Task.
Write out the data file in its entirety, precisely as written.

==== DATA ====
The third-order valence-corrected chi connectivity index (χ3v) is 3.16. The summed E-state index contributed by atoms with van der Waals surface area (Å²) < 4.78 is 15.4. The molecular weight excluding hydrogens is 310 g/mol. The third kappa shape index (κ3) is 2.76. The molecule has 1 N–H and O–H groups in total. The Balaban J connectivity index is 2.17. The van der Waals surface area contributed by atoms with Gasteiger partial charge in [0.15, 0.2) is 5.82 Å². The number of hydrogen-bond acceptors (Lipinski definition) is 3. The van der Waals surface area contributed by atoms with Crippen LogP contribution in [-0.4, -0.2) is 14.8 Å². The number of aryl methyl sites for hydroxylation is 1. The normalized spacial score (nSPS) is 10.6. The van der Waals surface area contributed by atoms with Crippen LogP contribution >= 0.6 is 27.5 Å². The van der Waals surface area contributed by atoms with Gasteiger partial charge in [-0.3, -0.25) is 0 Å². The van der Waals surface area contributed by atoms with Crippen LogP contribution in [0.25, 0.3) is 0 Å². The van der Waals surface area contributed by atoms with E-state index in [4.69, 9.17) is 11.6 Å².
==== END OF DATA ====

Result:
The third-order valence-corrected chi connectivity index (χ3v) is 3.16. The summed E-state index contributed by atoms with van der Waals surface area (Å²) < 4.78 is 15.4. The molecular weight excluding hydrogens is 310 g/mol. The third kappa shape index (κ3) is 2.76. The molecule has 1 N–H and O–H groups in total. The Balaban J connectivity index is 2.17. The van der Waals surface area contributed by atoms with Gasteiger partial charge in [0.15, 0.2) is 5.82 Å². The number of hydrogen-bond acceptors (Lipinski definition) is 3. The van der Waals surface area contributed by atoms with Crippen LogP contribution in [-0.4, -0.2) is 14.8 Å². The number of aryl methyl sites for hydroxylation is 1. The normalized spacial score (nSPS) is 10.6. The van der Waals surface area contributed by atoms with Crippen LogP contribution >= 0.6 is 27.5 Å². The van der Waals surface area contributed by atoms with Gasteiger partial charge in [-0.3, -0.25) is 0 Å². The van der Waals surface area contributed by atoms with Crippen LogP contribution in [0.25, 0.3) is 0 Å². The van der Waals surface area contributed by atoms with E-state index in [4.69, 9.17) is 11.6 Å².